$$\begin{array}{c}{\mathcal{F}}_{P}=\left[\begin{array}{cccc}{\hat{\boldsymbol{s}}}_{1}& {\hat{\boldsymbol{s}}}_{2}& \cdots & {\hat{\boldsymbol{s}}}_{6}\\ {\boldsymbol{a}}_{1}\times {\hat{\boldsymbol{s}}}_{1}& {\boldsymbol{a}}_{2}\times {\hat{\boldsymbol{s}}}_{2}& \cdots & {\boldsymbol{a}}_{6}\times {\hat{\boldsymbol{s}}}_{6}\end{array}\right]{\boldsymbol{f}}_{S}=\boldsymbol{G}{\boldsymbol{f}}_{S}.\end{array}$$

To calculate the specific force mapping matrix \(\boldsymbol{G}\) of each patient, determine the position vector \({\boldsymbol{a}}_{i}\) and the axis vector \({\hat{\boldsymbol{s}}}_{i}\) as mentioned above. By substituting the force of sensors \({\boldsymbol{f}}_{S}\) into Eq. 11, the six-dimensional force \({\mathcal{F}}_{P}\) of the mechanism is obtained.

The tibia is mainly subjected to pressure along its mechanical axis under daily physiologic load. Therefore, transform the six-dimensional force \({\mathcal{F}}_{P}\) acting on the mechanism to the point \(C\) in frame \(\left\{C\right\}\), and determine its projection along the \(z\)-axis to evaluate bone healing. By applying the coordinate transformation equation for six-dimensional forces, we can determine the load of the mechanism at the callus location:

$$\begin{array}{c}{\mathcal{F}}_{C}=\left[\begin{array}{cc}{\boldsymbol{R}}_{C}^{\text{T}}& 0\\ {-\boldsymbol{R}}_{C}^{\text{T}}[{\boldsymbol{t}}_{C}]&{\boldsymbol{R}}_{C}^{\text{T}}\end{array}\right]{\mathcal{F}}_{P}.\end{array}$$

Wherein, \({\boldsymbol{R}}_{C}^{\text{T}}\) represents the transpose of the rotation matrix \({\boldsymbol{R}}_{C}\) and \([{\boldsymbol{t}}_{C}]\) stands for the skew-symmetric matrix of the position vector \({\boldsymbol{t}}_{C}\). Then, take the \(z\)-component of the six-dimensional force \({\mathcal{F}}_{C}\) to get the force along the tibia’s mechanical axis:

$$\begin{array}{c}{f}_{Cz}=\left(\begin{array}{cccccc}0& 0& 1& 0& 0& 0\end{array}\right){\mathcal{F}}_{C} .\end{array}$$

Calculate the LS

Eventually, calculate the LS to assess the callus stiffness. The LS is defined as the ratio between the load applied to the measurement mechanism and the entire bone-mechanism structure [18]. The force and deformation along the diaphysis axis during LS measurement are illustrated in Fig. 4B. The entire axial load exerted on the structure \({F}_{T}\) can be measured by a weight scale. The axial force transferred to the mechanism \({f}_{Cz}\) is the linear force along the z-axis of the six-dimensional force \({\mathcal{F}}_{C}\). Hence the LS value can be calculated as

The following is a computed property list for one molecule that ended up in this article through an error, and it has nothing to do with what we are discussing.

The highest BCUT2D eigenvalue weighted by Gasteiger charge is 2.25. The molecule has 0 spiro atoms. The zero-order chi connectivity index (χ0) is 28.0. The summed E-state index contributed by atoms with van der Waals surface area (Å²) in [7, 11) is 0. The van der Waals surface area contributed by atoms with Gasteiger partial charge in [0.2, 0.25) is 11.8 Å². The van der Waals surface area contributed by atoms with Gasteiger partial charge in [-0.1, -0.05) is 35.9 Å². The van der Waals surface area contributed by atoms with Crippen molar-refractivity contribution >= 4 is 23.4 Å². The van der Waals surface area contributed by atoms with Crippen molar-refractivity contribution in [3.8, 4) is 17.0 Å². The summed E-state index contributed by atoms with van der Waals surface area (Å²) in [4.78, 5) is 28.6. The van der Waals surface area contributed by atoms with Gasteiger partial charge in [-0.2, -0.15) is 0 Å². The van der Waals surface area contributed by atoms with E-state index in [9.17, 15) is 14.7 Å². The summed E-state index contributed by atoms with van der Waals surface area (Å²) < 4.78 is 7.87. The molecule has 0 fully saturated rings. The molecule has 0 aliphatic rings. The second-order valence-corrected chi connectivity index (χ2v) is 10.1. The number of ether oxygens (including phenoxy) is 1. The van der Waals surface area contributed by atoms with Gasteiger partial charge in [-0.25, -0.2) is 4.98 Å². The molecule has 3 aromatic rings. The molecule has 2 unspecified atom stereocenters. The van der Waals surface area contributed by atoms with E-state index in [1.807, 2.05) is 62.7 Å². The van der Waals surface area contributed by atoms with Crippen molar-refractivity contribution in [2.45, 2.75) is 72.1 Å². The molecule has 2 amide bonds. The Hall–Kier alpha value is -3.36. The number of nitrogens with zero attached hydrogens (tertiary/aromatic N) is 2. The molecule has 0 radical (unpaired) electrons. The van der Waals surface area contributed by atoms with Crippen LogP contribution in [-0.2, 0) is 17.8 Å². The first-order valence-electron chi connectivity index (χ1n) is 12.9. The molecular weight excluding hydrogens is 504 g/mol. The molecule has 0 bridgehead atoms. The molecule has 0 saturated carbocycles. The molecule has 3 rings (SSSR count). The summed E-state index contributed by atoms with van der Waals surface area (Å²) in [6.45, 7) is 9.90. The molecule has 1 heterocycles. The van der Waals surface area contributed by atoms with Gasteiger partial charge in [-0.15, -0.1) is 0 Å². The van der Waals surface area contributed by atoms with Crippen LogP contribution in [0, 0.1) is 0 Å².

During the static measurement of the LS, the load of bone-mechanism structure \({F}_{T}\) can be considered composed of the axial force transferred through the bone \({f}_{B}\) and that through the mechanism \({f}_{Cz}\), expressed as \({F}_{T}={f}_{B}+{f}_{Cz}\). Further, integrate the relationship between force and deformation to obtain:

$$\begin{array}{c}\text{LS}=\frac{{f}_{Cz}}{{f}_{B}+{f}_{Cz}}=\frac{{k}_{M}{{\Delta }}_{M}}{{k}_{B}{{\Delta }}_{B}+{k}_{M}{{\Delta }}_{M}}\approx \frac{{k}_{M}}{{k}_{B}+{k}_{M}} .\end{array}$$

Wherein, \({k}_{M}\), \({{\Delta }}_{M}\), \({k}_{B}\) and \({{\Delta }}_{B}\) are the stiffness of the mechanism, deformation of the mechanism, stiffness of the callus, and deformation of the callus, respectively. The amount of deformation generated by the callus is approximately the same as that generated by the mechanism, \({{\Delta }}_{B}\approx {{\Delta }}_{M}\), thus obtaining the right side of Eq. 13. The stiffness of the callus \({k}_{B}\) increases with its consolidation, therefore, the LS provides a quantified indication of fracture healing.

Assessment before LS measurement

During the patient’s postoperative follow-up, surgeons confirmed the tibial fracture had healed according to clinical and radiographic criteria, which included painless weight bearing, no discomfort at the fracture site, and “bridging or callus formation across 3 of 4 cortices” on AP and lateral X-rays. Once the regenerate bone callus met the above criteria, the surgeon conducted the following LS measurement.

Firstly, the original fixator configuration including struts’ lengths and their installation positions was recorded. Then, the hinges that connect the struts and the rings were loosened. The patient was advised to engage in weight-bearing exercises such as walking and stair climbing for roughly 30 min. If the fracture site exhibited pressing pain, longitudinal tapping pain, or aberrant movement, it was necessary to reconnect the hinge and restore the original state of the external fixator. The next LS measurement would be conducted after a 4-week interval. If not, proceed to the subsequent LS measurement steps.

Hexapod-system-based LS measurement

In Group I, LS measurement was performed based on the novel hexapod system. The method consists of the following five steps. A typical case is shown in Figs. 5, 6 and 7, and 8.

Fig. 5
figure 5

A 47-year-old female who suffered tibial fracture in right leg and treated by the TSF external fixator. (A, B) Immediate AP and lateral views of X-rays after injury. (C, D) Immediate AP and lateral views of X-rays after surgery

Fig. 6
figure 6